Halloween Treats Can Be Tricky for Parents

Correction Appended

As Halloween approaches, many parents are again asking the question, “How much candy should I let my child have?” Childhood obesity, hyperactivity and oral health are top parental concerns.

The United States is the world's largest candy consumer, spending more than $8.8 billion on various sweets in 2009, according to the Information Security Oversight Office. On average, Americans consume about 25 lb. of candy per capita annually, according to the Census Bureau. M&Ms are the bestselling candies in the U.S. as well as worldwide, according to Euromonitor, which did a study on the most popular candies based on global consumption.

That’s good for candy companies and retailers, but it spells doom for dentists.

“Over time, if you don't properly clean your teeth, the results might be tooth decay, gum disease and possible tooth loss," stated Dr. Ruchi Sahota, American Dental Association consumer adviser and a practicing dentist from Fremont, Calif.

With childhood obesity on the rise, the treats part can be tricky as well, medical professionals say.

“The link between childhood obesity and adult obesity is very strong, so it is extremely important that we as parents provide our children with the tools they need to develop and maintain healthy eating plans,” American Dietetic Association's former President Jessie M. Pavlinac said in a statement.

Several dental practices around the nation are offering candy buy-back programs for kids. The day after Halloween, children are invited to bring in their haul to their local dentists’ offices, where the practices then pay the children a set amount per pound. One program,, ships the candy to U.S. military troops overseas, through Operation Gratitude. Others ship the candy to other various overseas organizations, church missionaries and local food pantries.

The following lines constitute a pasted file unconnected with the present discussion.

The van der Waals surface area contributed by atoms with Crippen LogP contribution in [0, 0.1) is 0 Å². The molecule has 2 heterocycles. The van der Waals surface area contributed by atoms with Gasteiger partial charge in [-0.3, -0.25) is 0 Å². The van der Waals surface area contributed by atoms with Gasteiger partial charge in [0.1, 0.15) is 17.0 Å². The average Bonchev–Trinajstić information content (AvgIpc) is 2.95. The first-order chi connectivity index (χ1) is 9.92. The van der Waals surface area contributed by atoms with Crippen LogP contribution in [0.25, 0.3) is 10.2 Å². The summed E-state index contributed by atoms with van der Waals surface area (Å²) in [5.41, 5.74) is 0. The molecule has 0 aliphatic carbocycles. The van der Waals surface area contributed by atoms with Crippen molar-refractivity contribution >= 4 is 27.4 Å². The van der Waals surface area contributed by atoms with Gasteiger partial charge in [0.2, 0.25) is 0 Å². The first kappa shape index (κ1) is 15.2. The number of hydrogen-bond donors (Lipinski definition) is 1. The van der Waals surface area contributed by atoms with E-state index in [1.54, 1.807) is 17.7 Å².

Children’s Dental, in St. George, Utah, is offering its own Cash-4-Candy on Nov. 1. The practice offers $2 per pound of candy on Nov. 1, up to 5 pounds of candy per person. Even adults can bring in candy left over from the stash they bought for the night before. Not only does the practice donate the candy to U.S. troops and local food pantry, Dixie Care & Share, it also plans to match every dollar they pay to children and donate it to Feed the Planet, a nonprofit to fight world hunger.

“We’ve got kids, we understand Halloween,” said Laurie Scholzen, manager at Children’s Dental.

“All kids love candy, and some is all right,” said Scholzen, whose husband, Dr. Jeremy Scholzen, is the Children’s Dental dentist. “But if your kids have fillings and caps, anything that is sticky and gummy can pull them out … sticky things can also get stuck in the grooves of teeth and remain there” even after brushing, she said.

Scholzen, who has four children of her own, said chocolate is the least of the Halloween offenders.

“Anything chocolate is the least likely to cause decay,” said Scholzen, who said she hands out toothbrushes to trick-or-treaters on Halloween. “Chocolate is easily washed away with drinks and saliva, and of course, brushing. Also it’s not as acidic.”

Susan Wathen, a worker at Children’s Dental, and a mother herself, had high praise for Cash-4-Candy, now in its third year.

“All the sugar on your teeth is bad, especially when you’re not brushing. You know, kids aren’t as careful with brushing as adults [are],” Wathen said. “This way (with the Halloween buy-back) they get to get out on Halloween, have their fun and get their candy. But then they don’t have all those leftovers sitting around.”

The ADA offers these recommendations for Halloween candy consumption:

Consume Halloween candy and other sugary foods with meals.
Saliva production increases during meals and helps neutralize acids produced by bacteria in your mouth and helps rinse away food particles.

Avoid hard candy and other sweets that stay in your mouth for a long time.
Besides how often you snack, the length of time food is in your mouth plays a role in tooth decay. Unless it is a sugar-free product, candies that stay in the mouth for a long period of time subject teeth to prolonged acid attack, increasing the risk for tooth decay.

Avoid sticky candies that cling to your teeth.
The stickier candies, like taffy and gummy bears, take longer to get washed away by saliva, increasing the risk for tooth decay.

Chew gum that has the ADA seal.
Chewing sugarless gum for 20 minutes after meals has been shown to reduce tooth decay, because increased saliva flow helps wash out food and neutralize the acid produced by dental plaque bacteria.

Correction: Thursday, October 20, 2011:

An article on Wednesday, Oct. 19, 2011, about Halloween candy and dental and dietary advice incorrectly stated that Jessie Pavlinac is the president of American Dietetic Association. Pavlinac was the president in 2010, but is not the current president this year.

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